Even the least attentive people will have noticed a slight absence of content on Quad Royal recently.
A fair amount of this is because my brain has been tangled up in other things, like hoarding and the world of objects in general, as opposed to the tiny sub-set of that constituted by British posters and their designers.
Now that the book has gone out into the world, I have moved on to wrestling with a whole mess of thoughts to do with paths, grass, chalk landscapes and Julian Cope, along with how we think of ourselves as British.
And yes, I know what you’re thinking and right now it doesn’t make much sense to me either. But I live in hope that it might yet turn into a communicable idea. Perhaps.
None of this has left much time or spare head space for thinking about posters, but equally, whenever the guilt overwhelms me and I think I should write something, I don’t know what to say. And I don’t think this is entirely my fault.
Some of it undoubtedly is the result of all my other distractions, and some of it is down to circumstances. The more posters and poster-related stuff I see, the less chance there is of something new and surprising turning up.
At the same time – and I’d be interested to see what the rest of you think about this statement – I think there is a shortage of new and surprising posters out there for me. To my mind it feels as though, more and more, auctions are choosing safer and more predictable posters: so pictorial railway images and London Underground bankers are doing well. World War One posters, thanks to the centenary, are staple auction fodder (although I don’t think I’d ever give one houseroom myself) and World War Two propaganda seems to have settled in as a regular as well.
But again, what this means is that the same posters turn up over and over again, while the more niche ones seem to have disappeared entirely.
There are some practical reasons why this might be happening. Back when we started buying posters, by far the most interesting sources were usually when designers either died or downsized, and their own collections came on the market. Inevitably that has pretty much come to an end – although over the last year or so a whole cache of works by Clifford and Rosemary Ellis appeared across a selection of sales.
They’d both died twenty or more years ago, so I am guessing that these had been handed down once already.
Designers seemed to have a habit of not only collecting their own stuff but also the work of other designers that they admired, and in the past this was one of the ways in which some of the more interesting and rarer posters I’ve seen have come up for sale.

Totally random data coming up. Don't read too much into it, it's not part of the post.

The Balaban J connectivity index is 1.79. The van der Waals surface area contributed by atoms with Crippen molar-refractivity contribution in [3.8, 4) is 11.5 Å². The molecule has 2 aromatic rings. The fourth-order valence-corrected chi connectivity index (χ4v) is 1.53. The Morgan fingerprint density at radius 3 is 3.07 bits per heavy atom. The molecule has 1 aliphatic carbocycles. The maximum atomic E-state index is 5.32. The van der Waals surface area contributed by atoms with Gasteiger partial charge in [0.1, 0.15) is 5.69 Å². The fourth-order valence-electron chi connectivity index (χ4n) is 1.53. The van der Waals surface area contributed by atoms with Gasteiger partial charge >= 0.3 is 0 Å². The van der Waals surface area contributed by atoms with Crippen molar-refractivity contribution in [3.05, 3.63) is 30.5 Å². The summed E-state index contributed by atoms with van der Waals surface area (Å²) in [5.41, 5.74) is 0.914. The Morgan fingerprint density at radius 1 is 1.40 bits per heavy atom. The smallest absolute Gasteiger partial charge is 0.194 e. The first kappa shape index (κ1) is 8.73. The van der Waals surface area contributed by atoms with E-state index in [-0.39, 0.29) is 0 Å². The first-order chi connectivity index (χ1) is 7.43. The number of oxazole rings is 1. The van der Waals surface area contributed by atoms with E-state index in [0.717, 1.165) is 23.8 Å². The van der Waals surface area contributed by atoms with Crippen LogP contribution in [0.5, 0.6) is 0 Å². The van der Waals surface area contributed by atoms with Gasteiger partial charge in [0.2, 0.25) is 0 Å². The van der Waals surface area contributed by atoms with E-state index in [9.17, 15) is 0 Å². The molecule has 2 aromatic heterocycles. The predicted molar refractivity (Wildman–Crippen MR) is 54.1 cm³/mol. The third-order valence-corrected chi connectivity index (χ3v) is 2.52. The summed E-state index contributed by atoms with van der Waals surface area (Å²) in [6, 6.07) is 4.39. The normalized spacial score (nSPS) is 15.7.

On top of this, though, I also think that the market itself has changed. Obviously, offering tried and tested posters which you know are going to sell is a pretty good way to make money if you are an auction house, so I can’t blame them for what they’re doing. Stick with the familiar and nothing will go wrong.
But what’s failed to happen – and I have to say that I am fairly disappointed in this – is for other, newer markets to emerge. Specifically, people don’t seem to be interested in buying the modern post-war posters which I love possibly above all others.
When I first started writing this blog, the work of Hans Unger, Tom Eckersley, Hans Schleger and Harry Stevens would pop up regularly in amongst the other, more usual, offerings. But now this doesn’t happen very much at all.
I really don’t understand why this is happening. We live in a world where all the dark brown furniture of our parents and grandparents has been cast to one side in favour of Danish teak and Ladderax; every furniture shop is full of pastiches of 1950s contemporary armchairs, and reproduction fabric prints of the time are available in even the smallest of fabric retailers. And yet no one, it seems, wants the posters. Their worth is, at best, the same as it was six or eight years ago. And it’s all wrong. But nonetheless, it is.
Mr Crownfolio has a theory that there were never that many of these posters available in the first place, a first wave of interest flushed them out into the market place and auction house and now they are all in the hands of people who love them and don’t want to sell them on (and we can possibly plead guilty to this). So it’s only the less desirable posters which come back onto the market.
It’s certainly a more cheery thought process than mine. Really, though I have no idea – and this is very much an introductory set of thoughts, so if anyone has any better ideas, or actual experience of what is going on, please do say.